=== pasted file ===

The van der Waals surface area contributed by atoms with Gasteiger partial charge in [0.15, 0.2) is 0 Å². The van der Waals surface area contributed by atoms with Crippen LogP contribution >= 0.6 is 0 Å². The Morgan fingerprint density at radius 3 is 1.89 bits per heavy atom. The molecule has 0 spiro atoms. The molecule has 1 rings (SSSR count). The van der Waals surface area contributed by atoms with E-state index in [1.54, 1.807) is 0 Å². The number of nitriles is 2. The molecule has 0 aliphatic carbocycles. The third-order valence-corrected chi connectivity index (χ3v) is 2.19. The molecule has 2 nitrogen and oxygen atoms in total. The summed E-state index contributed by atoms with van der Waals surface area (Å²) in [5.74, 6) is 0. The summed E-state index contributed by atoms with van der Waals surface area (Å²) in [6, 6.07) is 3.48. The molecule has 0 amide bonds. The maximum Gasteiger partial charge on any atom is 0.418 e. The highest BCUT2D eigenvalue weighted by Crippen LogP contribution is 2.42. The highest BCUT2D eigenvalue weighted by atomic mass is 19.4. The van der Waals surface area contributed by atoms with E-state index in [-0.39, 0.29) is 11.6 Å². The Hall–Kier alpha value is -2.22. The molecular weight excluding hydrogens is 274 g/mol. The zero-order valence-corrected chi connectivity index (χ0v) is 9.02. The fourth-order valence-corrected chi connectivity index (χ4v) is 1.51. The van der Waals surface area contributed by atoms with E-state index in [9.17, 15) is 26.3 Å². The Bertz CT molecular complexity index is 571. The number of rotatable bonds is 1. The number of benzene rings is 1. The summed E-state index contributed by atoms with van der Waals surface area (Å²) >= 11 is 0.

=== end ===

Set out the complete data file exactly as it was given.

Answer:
The van der Waals surface area contributed by atoms with Gasteiger partial charge in [0.15, 0.2) is 0 Å². The van der Waals surface area contributed by atoms with Crippen LogP contribution >= 0.6 is 0 Å². The Morgan fingerprint density at radius 3 is 1.89 bits per heavy atom. The molecule has 0 spiro atoms. The molecule has 1 rings (SSSR count). The van der Waals surface area contributed by atoms with E-state index in [1.54, 1.807) is 0 Å². The number of nitriles is 2. The molecule has 0 aliphatic carbocycles. The third-order valence-corrected chi connectivity index (χ3v) is 2.19. The molecule has 2 nitrogen and oxygen atoms in total. The summed E-state index contributed by atoms with van der Waals surface area (Å²) in [5.74, 6) is 0. The summed E-state index contributed by atoms with van der Waals surface area (Å²) in [6, 6.07) is 3.48. The molecule has 0 amide bonds. The maximum Gasteiger partial charge on any atom is 0.418 e. The highest BCUT2D eigenvalue weighted by Crippen LogP contribution is 2.42. The highest BCUT2D eigenvalue weighted by atomic mass is 19.4. The van der Waals surface area contributed by atoms with E-state index in [-0.39, 0.29) is 11.6 Å². The Hall–Kier alpha value is -2.22. The molecular weight excluding hydrogens is 274 g/mol. The zero-order valence-corrected chi connectivity index (χ0v) is 9.02. The fourth-order valence-corrected chi connectivity index (χ4v) is 1.51. The van der Waals surface area contributed by atoms with E-state index in [9.17, 15) is 26.3 Å². The Bertz CT molecular complexity index is 571. The number of rotatable bonds is 1. The number of benzene rings is 1. The summed E-state index contributed by atoms with van der Waals surface area (Å²) >= 11 is 0.